Facebook’s Open Compute Shapes the Future of Big Data Servers

When a company grows to the size that Facebook has, vendors no longer get to dictate the specs of its server acquisitions. Instead, the boot is on the other foot Facebook gets to determine exactly what it wants, with customized server requirements made especially to order to meet its unique and over-sized needs.

Now, Facebook is hoping to take things one step further with a proposed new model for designer servers that it claims will give enterprises more flexibility when it comes to upgrading their servers and adding new components.

The social media giant says that it wants to “disaggregate” date centers, reducing the dependency on specific, branded computer parts and instead, make it easier for businesses to customize server designs to meet their specific workloads. Facebook laid out grand plans for its scheme during Wednesday’s Open Compute Project summit, revealing how it’s working alongside component suppliers and enterprises to design the next-generation of data center parts.

Introducing the Next-Generation of Data Servers

 

So what is Facebook up to exactly? Essentially, through its Open Compute Project, it’s looking for ways in to reduce the hassle and costs associated with the hardware that underpins today’s data centers. Wired.com points out that the project was founded by Facebook under the leadership of Frank Frankovsky, and is urging an unheard of level of cooperation across the data industry, pressing vendors to collaborate on new hardware designs. The group – now a non-for-profit operation – has attracted the support of numerous companies, including Rackspace, Fidelity, AMD, Dell and Intel.

Each of these companies is coming up with its own ideas on how the next-generation of data center hardware can be built, but what Facebook announced yesterday could well prove to be revolutionary. The social media company has come up with a unique, consistent slot design for motherboards that’s compatible with chips from any vendor. Up until now, it hasn’t been possible to mix and match different chips – for example, if a business wanted to swap its Intel chips for AMD chips, it would need to rebuild its servers to make them compatible.

Frankovsky calls his new invention the “group hug” slot. Not only can it accept silicon chips from any vendor, but the design has already been welcomed by the likes of Intel, AMD, Calxeda and Applied Macros, all of whom have committed themselves to supporting it.

Facebook says that the design will help to resolve issues wherein customers that buy one server set up find themselves limited to choosing components only from the vendor which supplied the system in the first place.

“The power supply shouldn’t be embedded in the server, otherwise you have to design the server around it, and if your power requirements change, you’re stuck,” goes the logic of Frankovsky.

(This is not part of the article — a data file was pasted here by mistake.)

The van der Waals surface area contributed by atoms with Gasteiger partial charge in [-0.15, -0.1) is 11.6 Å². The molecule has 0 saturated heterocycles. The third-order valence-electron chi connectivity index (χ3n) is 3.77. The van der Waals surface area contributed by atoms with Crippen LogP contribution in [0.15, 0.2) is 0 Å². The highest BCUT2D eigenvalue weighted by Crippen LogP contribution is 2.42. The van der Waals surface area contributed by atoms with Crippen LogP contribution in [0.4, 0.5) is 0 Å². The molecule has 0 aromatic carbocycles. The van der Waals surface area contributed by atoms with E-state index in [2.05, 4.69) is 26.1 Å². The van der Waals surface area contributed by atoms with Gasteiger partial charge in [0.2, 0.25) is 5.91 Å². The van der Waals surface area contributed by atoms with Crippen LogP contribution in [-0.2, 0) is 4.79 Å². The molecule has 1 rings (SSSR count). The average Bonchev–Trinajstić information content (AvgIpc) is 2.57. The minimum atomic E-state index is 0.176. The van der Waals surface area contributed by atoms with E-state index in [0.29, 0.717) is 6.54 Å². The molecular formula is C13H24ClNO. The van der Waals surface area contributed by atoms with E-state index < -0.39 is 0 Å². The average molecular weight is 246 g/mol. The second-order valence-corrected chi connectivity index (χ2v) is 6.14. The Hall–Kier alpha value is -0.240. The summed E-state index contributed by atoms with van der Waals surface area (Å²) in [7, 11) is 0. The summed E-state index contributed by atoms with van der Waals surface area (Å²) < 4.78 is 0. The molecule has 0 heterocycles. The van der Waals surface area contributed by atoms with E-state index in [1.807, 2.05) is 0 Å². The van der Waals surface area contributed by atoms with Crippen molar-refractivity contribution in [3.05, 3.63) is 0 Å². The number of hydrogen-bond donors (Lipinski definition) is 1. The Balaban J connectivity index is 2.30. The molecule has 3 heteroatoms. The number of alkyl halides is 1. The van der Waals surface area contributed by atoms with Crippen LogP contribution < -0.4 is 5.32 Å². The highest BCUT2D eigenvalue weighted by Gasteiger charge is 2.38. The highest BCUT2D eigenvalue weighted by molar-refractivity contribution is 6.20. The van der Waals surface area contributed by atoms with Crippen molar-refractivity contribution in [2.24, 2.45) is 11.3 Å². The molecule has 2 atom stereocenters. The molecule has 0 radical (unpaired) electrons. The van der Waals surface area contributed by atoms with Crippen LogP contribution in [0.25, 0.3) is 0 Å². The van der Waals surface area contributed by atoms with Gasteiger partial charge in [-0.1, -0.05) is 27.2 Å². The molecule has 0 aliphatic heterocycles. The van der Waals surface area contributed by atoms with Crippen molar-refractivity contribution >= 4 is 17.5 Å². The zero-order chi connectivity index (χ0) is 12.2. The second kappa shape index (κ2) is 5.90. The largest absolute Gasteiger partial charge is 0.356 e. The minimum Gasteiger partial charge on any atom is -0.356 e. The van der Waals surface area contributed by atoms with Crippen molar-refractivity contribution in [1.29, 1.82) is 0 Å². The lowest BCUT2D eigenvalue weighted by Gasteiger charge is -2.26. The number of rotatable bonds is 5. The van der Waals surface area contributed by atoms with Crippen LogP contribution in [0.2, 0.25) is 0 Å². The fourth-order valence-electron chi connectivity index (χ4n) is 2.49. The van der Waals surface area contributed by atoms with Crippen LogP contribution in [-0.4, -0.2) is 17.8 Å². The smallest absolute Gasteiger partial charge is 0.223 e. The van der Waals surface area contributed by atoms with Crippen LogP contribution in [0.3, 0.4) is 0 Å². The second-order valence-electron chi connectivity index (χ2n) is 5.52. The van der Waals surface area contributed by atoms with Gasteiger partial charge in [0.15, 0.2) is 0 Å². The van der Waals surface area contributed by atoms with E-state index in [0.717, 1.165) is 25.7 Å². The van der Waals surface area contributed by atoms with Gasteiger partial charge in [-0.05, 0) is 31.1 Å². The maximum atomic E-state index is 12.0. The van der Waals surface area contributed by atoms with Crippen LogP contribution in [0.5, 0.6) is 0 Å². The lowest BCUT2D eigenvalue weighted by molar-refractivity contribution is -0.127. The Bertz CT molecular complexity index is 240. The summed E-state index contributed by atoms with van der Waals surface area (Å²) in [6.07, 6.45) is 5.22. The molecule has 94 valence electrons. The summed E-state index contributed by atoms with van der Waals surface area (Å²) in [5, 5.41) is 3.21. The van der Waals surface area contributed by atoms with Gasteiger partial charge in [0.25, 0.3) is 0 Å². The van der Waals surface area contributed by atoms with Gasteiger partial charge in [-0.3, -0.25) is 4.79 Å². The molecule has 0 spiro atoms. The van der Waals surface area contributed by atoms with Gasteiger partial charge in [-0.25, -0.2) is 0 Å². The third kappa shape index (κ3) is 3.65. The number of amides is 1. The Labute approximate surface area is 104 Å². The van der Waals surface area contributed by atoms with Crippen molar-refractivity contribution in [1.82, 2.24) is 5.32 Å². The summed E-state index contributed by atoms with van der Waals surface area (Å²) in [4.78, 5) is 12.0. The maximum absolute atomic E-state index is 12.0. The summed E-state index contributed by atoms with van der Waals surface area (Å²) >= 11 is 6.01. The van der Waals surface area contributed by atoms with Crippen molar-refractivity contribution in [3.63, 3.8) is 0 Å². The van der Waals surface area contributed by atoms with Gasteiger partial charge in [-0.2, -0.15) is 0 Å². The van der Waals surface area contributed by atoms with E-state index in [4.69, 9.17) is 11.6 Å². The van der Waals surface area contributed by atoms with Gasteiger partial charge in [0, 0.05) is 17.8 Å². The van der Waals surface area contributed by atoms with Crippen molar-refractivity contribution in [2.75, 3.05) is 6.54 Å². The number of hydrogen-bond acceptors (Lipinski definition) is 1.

It’s not only Facebook that’s being innovative here. The chief vendors are also keen to weigh in with their own ideas. Chief among these is Intel’s plan to introduce its super-fast silicon nanophotonics networking connection based on fiber optics that will speed up the transfer of data between chips on a rack. Intel plans to announce this later this year, with Facebook likely to be one of the first customers to get their hands on the new tech.

Silicon photonics will do a lot more than just speeding up communication between individual chips. GigaOM’s Stacy Higginbotham points out that by using the right hardware, businesses can run a rack directly into a server, an implementation that would render top-of-rack switches irrelevant.

Meanwhile AMD has just announced the first of its own offerings to the Open Compute community, with the release of a new motherboard designed to run inside specialized servers purpose-built for specific workloads. Codenamed Roadrunner, the Open 3.0 chipset combines speedy processes with design methodologies developed by one of the biggest web-scale companies around. It also supports both standard 19” rack environments and the Open Rack specification, a hardware standard developed by Facebook for the purpose of reducing its data centers’ footprint.

For big web-based businesses, these developments are all great news. More flexible servers will cut out waste and allow IT teams to transform their data hardware assets into something they can upgrade at will, easily and at a less prohibitive cost.

About Mike Wheatley

Mike Wheatley is a senior staff writer at SiliconANGLE. He loves to write about Big Data and the Internet of Things, and explore how these technologies are evolving within the enterprise and helping businesses to become more agile. Before joining SiliconANGLE, Mike was an editor at Argophilia Travel News, an occassional contributer to The Epoch Times, and has also dabbled in SEO and social media marketing. He usually bases himself in Bangkok, Thailand, though he can often be found roaming through the jungles or chilling on a beach. Got a news story or tip? Email Mike@SiliconANGLE.com.